Line of credit
A line of credit is credit source extended to a government, business or individual by a bank or other financial institution. A line of credit may take several forms, such as overdraft protection, demand loan, special purpose, export packing credit, term loan, discounting, purchase of commercial bills, traditional revolving credit card account, etc. It is effectively a source of funds that can readily be tapped at the borrower's discretion. Interest is paid only on money actually withdrawn. (However, the borrower may be required to pay an unused line fee, often an annualized percentage fee on the money not withdrawn.) Lines of credit can be secured by collateral, or may be unsecured.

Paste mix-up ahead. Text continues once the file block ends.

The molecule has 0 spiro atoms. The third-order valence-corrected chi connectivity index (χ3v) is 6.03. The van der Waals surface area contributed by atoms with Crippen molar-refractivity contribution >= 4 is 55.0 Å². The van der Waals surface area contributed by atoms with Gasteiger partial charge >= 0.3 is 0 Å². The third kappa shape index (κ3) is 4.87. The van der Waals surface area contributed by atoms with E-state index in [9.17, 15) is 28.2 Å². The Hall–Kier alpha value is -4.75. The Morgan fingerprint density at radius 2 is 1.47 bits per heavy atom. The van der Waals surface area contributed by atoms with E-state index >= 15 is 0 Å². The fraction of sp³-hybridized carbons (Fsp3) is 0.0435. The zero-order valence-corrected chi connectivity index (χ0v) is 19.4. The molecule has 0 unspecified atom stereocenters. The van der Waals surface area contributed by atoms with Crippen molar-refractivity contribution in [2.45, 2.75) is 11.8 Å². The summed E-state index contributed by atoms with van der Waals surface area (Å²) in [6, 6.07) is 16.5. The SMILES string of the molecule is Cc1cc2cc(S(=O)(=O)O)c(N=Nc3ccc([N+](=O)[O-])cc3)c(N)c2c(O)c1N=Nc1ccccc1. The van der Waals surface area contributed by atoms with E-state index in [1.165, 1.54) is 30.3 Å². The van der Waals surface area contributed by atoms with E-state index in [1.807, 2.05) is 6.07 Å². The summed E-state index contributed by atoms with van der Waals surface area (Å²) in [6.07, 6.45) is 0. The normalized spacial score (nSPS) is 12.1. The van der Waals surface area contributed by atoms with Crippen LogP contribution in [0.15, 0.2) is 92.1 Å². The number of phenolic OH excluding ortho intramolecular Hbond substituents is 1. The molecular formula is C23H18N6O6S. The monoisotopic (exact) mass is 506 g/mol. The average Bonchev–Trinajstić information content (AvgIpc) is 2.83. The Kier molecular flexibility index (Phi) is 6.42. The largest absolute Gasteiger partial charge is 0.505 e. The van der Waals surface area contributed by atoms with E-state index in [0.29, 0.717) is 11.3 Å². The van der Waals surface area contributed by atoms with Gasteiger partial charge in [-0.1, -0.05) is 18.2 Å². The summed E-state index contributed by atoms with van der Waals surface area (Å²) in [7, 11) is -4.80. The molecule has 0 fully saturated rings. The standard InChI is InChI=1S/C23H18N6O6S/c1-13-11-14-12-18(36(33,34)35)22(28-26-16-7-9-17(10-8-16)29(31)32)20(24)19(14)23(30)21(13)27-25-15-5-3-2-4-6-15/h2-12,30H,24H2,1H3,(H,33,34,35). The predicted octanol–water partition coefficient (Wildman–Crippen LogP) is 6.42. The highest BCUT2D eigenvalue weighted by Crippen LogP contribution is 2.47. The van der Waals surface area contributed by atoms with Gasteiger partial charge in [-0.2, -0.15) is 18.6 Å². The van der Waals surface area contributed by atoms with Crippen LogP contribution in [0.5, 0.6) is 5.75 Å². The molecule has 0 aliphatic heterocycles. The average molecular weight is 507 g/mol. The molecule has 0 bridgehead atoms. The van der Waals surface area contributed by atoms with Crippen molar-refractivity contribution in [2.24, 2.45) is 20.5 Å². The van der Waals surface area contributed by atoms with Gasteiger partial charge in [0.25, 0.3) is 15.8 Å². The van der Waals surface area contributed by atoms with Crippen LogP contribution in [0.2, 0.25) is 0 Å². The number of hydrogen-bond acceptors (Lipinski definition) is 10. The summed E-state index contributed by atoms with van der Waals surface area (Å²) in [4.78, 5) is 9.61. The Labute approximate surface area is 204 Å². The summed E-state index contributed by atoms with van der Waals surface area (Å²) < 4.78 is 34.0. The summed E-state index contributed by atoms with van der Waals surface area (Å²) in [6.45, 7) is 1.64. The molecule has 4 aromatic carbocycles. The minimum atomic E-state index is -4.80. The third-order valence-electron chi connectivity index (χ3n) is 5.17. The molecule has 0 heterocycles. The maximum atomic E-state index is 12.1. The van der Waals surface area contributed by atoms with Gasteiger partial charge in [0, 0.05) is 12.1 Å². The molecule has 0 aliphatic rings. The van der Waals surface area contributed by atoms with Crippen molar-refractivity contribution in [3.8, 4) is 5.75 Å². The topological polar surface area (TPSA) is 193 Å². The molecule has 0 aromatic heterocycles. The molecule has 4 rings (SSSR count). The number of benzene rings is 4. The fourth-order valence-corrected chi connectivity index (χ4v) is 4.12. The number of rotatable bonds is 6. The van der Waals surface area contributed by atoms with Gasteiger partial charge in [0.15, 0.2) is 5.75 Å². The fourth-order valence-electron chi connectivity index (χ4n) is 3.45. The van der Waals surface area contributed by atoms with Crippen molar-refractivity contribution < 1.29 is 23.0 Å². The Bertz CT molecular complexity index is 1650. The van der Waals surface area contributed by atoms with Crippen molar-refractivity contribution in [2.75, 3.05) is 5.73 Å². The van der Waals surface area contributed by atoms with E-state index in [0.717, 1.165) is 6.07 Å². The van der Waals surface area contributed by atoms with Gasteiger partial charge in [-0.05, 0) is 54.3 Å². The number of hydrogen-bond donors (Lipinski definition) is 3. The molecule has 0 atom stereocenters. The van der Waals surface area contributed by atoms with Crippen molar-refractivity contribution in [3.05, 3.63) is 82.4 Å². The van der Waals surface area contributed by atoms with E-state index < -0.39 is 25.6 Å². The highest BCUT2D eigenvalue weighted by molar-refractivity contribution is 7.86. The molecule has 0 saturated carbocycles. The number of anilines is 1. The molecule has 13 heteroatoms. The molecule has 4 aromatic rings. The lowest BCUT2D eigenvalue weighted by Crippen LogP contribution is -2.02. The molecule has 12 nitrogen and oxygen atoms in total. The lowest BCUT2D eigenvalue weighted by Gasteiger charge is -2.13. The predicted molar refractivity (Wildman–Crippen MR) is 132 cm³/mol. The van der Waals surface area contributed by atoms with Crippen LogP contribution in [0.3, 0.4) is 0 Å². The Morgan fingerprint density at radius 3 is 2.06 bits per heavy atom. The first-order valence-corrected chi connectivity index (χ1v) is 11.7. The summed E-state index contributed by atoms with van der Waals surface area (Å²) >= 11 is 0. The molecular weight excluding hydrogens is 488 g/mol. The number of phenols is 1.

Lines of credit are often extended by banks, financial institutions and other licensed consumer lenders to creditworthy customers (though certain special-purpose lines of credit may not have creditworthiness requirements) to address liquidity problems; such a line of credit is often called a personal line of credit. The term is also used to mean the credit limit of a customer, that is, the maximum amount of credit a customer is allowed.